Remember what I said about small stakes and scope? Ant Man is not about some international incident or some earth shattering invasion. It is a personal and very focused story and that's fine actually. But what causes a terrible dissonance is the way the humour is handled. True to such movies, we have characters in constant life or death situations but they seem to be treating their plight like a playground outing or a pillow fight. Jokes, snarky banter and badly timed comedy abounds without any sense of peril or desperation making it difficult to take the plot seriously.

Or perhaps one isn't supposed to take it seriously? After all, the plot in itself is a mash up of Honey I Shrunk the Kids with some Adam Sandler style comedy. I mean there is this one part where Scott enlarges a pre-shrunken tank and escapes from his pursuers. A tank! But even looking at it from an action comedy perspective still presents some problems. It's not Witty enough to pass as a comedy, Nor thrilling enough as an action movie.


To his credit, director Peyton Reed does some amazing work with the shrinking scenes and the fight scenes involving our pint sized protagonist are definitely a work of special effects genius. Paul Rudd successfully captures the plight of poor Scott lang with a very earnest performance, though at times overdoing the jokes a bit. The score by Christophe Beck is also of particular note, eschewing the increasingly cliched action Beats of past marvel scores for something closer to a 1960s spy thriller.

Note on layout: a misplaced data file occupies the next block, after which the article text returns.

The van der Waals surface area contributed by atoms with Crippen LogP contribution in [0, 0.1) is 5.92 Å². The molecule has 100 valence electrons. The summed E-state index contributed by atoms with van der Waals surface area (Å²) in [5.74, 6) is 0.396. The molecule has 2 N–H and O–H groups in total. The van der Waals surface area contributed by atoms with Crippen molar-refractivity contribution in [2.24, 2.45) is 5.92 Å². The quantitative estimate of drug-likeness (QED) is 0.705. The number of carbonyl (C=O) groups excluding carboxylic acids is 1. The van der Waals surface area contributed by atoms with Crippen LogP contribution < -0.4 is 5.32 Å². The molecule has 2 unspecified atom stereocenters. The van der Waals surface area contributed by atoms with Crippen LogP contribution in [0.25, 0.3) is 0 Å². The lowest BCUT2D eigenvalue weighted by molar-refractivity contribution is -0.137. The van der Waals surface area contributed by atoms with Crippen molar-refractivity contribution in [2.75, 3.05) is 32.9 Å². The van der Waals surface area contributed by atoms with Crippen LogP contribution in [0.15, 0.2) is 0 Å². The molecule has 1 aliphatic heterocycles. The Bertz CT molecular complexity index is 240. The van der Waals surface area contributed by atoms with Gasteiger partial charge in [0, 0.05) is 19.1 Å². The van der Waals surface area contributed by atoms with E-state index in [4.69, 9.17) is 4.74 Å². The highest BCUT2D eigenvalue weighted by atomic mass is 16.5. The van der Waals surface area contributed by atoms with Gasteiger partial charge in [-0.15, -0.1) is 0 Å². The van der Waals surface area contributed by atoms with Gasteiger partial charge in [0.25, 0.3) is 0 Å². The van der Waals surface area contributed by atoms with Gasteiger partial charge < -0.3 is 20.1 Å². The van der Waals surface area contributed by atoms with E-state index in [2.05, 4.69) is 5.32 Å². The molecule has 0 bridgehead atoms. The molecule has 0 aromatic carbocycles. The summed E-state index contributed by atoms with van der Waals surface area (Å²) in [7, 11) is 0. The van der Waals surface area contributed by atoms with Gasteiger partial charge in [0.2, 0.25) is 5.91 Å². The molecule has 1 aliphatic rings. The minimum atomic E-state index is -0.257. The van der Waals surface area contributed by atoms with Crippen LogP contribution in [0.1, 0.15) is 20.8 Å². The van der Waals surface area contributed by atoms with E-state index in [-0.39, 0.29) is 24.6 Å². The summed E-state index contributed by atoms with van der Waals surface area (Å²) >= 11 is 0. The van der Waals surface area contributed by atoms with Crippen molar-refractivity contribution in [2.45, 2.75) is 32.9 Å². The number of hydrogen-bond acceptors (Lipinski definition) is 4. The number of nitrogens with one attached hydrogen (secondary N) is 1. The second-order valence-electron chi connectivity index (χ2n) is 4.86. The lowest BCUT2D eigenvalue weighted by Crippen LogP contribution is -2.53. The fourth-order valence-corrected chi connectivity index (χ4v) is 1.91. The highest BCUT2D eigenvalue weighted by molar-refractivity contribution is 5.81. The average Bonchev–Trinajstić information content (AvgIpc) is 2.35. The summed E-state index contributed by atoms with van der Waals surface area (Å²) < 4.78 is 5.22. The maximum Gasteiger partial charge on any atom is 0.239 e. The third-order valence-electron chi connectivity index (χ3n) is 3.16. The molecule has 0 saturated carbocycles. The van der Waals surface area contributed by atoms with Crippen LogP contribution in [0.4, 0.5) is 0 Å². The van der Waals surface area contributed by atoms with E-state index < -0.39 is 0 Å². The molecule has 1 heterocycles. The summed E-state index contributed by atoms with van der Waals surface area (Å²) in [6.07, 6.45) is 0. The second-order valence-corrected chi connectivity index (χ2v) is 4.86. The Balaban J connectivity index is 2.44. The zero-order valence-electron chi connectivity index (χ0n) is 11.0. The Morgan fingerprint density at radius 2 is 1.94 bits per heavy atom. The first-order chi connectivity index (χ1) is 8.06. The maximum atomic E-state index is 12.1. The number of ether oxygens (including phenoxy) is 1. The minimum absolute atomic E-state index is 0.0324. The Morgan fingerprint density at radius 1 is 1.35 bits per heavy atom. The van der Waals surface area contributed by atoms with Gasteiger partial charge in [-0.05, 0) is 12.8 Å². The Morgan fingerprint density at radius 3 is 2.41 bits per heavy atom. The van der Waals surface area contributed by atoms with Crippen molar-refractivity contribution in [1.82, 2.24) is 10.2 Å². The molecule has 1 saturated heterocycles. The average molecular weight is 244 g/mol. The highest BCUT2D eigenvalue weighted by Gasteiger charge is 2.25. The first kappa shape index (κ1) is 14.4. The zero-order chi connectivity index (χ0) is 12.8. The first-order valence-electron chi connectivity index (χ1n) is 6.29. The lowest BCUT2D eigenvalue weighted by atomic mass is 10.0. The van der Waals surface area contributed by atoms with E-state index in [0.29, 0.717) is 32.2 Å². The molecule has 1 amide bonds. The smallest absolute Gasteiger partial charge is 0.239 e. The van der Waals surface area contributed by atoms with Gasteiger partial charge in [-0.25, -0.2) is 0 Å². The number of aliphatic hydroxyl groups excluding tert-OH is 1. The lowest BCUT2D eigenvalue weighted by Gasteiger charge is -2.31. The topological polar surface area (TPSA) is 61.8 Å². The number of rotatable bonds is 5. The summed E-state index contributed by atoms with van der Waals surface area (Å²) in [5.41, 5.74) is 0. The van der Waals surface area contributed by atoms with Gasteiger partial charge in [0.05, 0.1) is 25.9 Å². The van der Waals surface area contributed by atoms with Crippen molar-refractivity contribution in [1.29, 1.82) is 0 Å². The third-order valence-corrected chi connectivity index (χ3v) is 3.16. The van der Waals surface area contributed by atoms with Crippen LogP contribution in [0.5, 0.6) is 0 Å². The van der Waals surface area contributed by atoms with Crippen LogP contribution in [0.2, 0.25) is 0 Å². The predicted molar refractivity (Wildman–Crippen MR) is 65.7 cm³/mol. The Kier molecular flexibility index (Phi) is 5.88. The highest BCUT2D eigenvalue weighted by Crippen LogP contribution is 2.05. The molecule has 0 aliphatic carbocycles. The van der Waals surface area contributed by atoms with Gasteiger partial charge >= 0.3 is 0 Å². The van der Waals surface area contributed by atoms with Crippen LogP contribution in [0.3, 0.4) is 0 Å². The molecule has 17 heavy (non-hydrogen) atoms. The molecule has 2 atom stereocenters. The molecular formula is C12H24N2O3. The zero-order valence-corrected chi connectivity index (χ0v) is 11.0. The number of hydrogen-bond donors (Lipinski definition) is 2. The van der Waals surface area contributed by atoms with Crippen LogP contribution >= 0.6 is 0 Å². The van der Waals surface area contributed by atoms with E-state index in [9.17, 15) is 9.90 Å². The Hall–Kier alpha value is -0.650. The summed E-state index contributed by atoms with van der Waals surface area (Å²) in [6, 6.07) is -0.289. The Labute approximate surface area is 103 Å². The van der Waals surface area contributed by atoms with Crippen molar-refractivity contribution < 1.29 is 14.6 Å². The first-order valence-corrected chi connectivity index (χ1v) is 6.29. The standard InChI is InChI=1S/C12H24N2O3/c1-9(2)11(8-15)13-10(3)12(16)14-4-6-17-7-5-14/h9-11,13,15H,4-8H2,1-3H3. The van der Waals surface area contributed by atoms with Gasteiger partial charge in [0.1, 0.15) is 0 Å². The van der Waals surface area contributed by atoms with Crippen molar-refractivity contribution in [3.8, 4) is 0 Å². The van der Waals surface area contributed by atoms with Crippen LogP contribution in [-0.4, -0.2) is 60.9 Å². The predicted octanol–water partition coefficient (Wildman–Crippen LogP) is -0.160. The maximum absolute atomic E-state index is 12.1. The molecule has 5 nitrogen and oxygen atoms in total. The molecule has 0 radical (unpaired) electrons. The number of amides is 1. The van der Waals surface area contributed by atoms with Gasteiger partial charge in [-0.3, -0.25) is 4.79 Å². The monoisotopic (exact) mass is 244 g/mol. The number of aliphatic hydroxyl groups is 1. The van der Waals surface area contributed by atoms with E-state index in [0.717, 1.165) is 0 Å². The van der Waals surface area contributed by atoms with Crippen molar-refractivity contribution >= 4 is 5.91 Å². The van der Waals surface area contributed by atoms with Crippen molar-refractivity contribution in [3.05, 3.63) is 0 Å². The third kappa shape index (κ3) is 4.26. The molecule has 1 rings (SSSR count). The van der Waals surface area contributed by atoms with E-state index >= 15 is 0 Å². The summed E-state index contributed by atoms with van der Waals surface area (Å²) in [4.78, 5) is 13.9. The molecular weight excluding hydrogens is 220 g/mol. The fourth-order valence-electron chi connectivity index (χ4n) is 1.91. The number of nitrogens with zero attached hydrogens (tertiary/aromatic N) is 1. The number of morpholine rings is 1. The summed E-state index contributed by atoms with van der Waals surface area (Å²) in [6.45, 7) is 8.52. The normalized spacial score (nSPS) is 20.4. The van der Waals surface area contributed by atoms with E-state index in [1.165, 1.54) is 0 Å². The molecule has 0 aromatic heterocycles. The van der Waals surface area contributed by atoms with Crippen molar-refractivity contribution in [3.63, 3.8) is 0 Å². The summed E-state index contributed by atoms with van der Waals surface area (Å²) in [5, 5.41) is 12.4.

In the greater scheme of things, ANT MAN presents many intriguing concepts,l. Big ideas that were hampered by small minded execution and equally small minded reliance on cheap comedy belittling what could have been intelligent storytelling with cliche after cliche. A sprightly little movie that would be right at home as a family comedy if you took out the shrinking.
************Review End**********

Entertainment: A
Story: C-
Acting: A-
Characters: B-
Music: B+
Replay value: B-
"Brains": C-